Inside the Battle over the Patients' Bill of Rights

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After a week of gabbing with Europeans cranky about his stands on national missile defense and the climate, George W. Bush may be itching for some old- fashioned deal-making back home, where he's already scored triumphs on education and taxes. But then again, he may want to linger in the departure lounge. Waiting for him is one of the most frustrating and gridlock-producing pieces of legislation to bind up Washington in recent years, which Democrats will force Bush to take up this week: the patients' bill of rights.

Bill Clinton ran into a brick wall on the measure during his second term and W may find that the bipartisan deals he got on taxes last month and education last week were easy compared to passing a bill that gives patients more clout with their health maintenance organizations. The stakes are high for both sides, which have important constituencies to satisfy. Republicans don't want to upset big business and HMOs by raising healthcare prices while Democrats want their friends, the trial lawyers, to have the right tools to sue over bad care. With the Senate now under Democratic control, this is the first test for Majority Leader Tom Daschle to press an issue that's been a winning one for his party, and for Bush to play defense.

The White House had wanted to put off the patients' bill of rights for the moment. And it could when Republicans controlled the Senate. Bush wrapped his arms around Ted Kennedy to reach a compromise education bill. But when Sen. John Edwards introduced his patients' rights measure last February with Kennedy and Sen. John McCain, Bush couldn't seem to return the phone calls. He wanted no part of their bill's provisions that allow aggrieved patients to tie up HMOs in state courts and win up to $5 million in jury awards. Bush also wasn't eager to strike any deal that would burnish McCain, his bitter rival in the Republican presidential primaries.

Stalling worked for a while. White House aides got Republican Congressman Charles Norwood to hold off sponsoring a similar measure in the House with the promise that they'd negotiate a compromise with him. But "he was being strung along," says GOP Congressman Greg Ganske, a cosponsor of Norwood's bill. While they kept Norwood closeted in endless meetings, Bush aides secretly helped write a bill more to their liking with GOP Sen. Bill Frist and moderates John Breaux and Jim Jeffords. That measure channels all suits into federal courts and limits jury awards for pain and suffering to just $500,000.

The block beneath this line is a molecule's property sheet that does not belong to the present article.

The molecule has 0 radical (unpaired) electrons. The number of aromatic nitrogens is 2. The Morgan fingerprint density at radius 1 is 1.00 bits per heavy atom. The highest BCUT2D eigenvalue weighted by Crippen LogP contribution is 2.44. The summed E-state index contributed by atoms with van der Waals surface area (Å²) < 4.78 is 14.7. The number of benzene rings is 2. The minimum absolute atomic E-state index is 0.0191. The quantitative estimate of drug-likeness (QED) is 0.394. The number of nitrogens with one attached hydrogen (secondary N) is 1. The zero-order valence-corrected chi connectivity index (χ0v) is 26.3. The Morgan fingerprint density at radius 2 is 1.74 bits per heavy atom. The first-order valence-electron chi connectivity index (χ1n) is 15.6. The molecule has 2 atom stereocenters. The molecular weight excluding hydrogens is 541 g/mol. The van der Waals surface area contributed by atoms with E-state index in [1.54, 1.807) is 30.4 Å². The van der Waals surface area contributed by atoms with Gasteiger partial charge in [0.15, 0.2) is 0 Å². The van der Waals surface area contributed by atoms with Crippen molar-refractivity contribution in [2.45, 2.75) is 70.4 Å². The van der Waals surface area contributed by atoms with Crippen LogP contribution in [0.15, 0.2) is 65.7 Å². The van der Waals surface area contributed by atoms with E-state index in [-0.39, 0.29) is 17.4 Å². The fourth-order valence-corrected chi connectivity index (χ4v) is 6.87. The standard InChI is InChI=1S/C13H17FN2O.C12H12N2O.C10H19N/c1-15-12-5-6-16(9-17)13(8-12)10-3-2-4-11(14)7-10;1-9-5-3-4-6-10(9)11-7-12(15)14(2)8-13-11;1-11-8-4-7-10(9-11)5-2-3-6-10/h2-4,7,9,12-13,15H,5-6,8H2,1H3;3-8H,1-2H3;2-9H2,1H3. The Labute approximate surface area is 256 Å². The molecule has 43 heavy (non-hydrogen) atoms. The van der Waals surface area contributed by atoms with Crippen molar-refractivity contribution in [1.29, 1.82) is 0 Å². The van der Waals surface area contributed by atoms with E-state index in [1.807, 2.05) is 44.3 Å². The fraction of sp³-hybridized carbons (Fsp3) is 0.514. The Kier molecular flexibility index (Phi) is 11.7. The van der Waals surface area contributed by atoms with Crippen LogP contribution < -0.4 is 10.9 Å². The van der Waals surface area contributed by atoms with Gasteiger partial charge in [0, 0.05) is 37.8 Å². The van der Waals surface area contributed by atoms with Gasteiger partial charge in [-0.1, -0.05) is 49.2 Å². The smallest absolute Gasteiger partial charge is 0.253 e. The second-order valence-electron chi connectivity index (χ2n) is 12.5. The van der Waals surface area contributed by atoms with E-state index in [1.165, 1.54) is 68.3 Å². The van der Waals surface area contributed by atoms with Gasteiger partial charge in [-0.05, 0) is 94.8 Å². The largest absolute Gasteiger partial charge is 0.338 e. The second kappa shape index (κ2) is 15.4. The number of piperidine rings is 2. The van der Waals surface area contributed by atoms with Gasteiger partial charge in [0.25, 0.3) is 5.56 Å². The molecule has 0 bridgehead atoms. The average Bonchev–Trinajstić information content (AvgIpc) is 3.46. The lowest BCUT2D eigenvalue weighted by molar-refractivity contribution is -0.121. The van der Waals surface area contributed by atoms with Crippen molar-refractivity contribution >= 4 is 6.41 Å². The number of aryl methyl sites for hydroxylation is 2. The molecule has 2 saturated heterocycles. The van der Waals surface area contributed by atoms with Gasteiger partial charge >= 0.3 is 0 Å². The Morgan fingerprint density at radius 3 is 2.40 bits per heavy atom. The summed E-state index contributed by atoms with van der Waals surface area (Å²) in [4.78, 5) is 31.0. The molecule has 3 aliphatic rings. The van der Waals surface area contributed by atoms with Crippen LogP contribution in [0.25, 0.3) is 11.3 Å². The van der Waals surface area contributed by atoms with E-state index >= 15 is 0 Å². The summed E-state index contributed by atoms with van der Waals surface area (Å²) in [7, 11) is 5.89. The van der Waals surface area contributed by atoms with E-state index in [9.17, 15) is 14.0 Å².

But Bush's end run petered out when Jeffords' defection from the GOP gave Democrats control of the Senate. Daschle ordered that the patients' bill would be the next measure considered after education, not energy legislation that Republicans had wanted. Fed up with the White House, Norwood trashed the administration as inflexible and deceptive in a memo to colleagues last week and made a public show of introducing his legislation in the House. Now the White House has to take those defections seriously, which affects their negotiating posture. Apply too much muscle and you might lose moderates like Senator Lincoln Chaffee, who cares about this issue and who last week was publicly flirting with pulling a Jeffords.

Bush has been trying to warm up to the other side but his pick-up lines haven't been working. After a long cold period, he dispatched senior White House aide Josh Bolton to meet with McCain and invited all the Senate sponsors to a White House meeting last week. But it was mostly for appearances. The Bolton- McCain huddle lasted only about 15 minutes and the White House meeting "was a dog-and-pony show," admits a top Senate GOP staffer.

The president also has to tend to conservative members in his own party. Republican senators are drafting dozens of amendments to pick apart the Democrats' measure. "It's going to be hit by armor-piercing incendiaries," vows GOP conservative Phil Gramm. White House aides laugh at Gramm's colorful opposition, but conservatives are angry about a series of administration apostasies on education, taxes and defense. There is no great rush to give Dashcle his first victory. But the White House knows that passage may mean fighting through a filibuster threat from members of its own party.

For all of the problems getting to a solution, both sides think after years of failure, a deal might be possible. Bush has threatened to veto the more liberal forms of legislation, but those who are now at the table with him know that's just an opening bid. Bush is willing to shave away the details to get a result. And this is a result that happens to be wildly popular, with as many as 79% of Republican voters telling pollsters they support a patient's bill of rights. The HMO lobby disputes that figure but most Republicans see a bigger reality. "You can never win an argument that people can't sue," says a GOP aide. "It's un-American. We need to get a deal and move on." After a week in foreign lands, that's a language Bush can understand.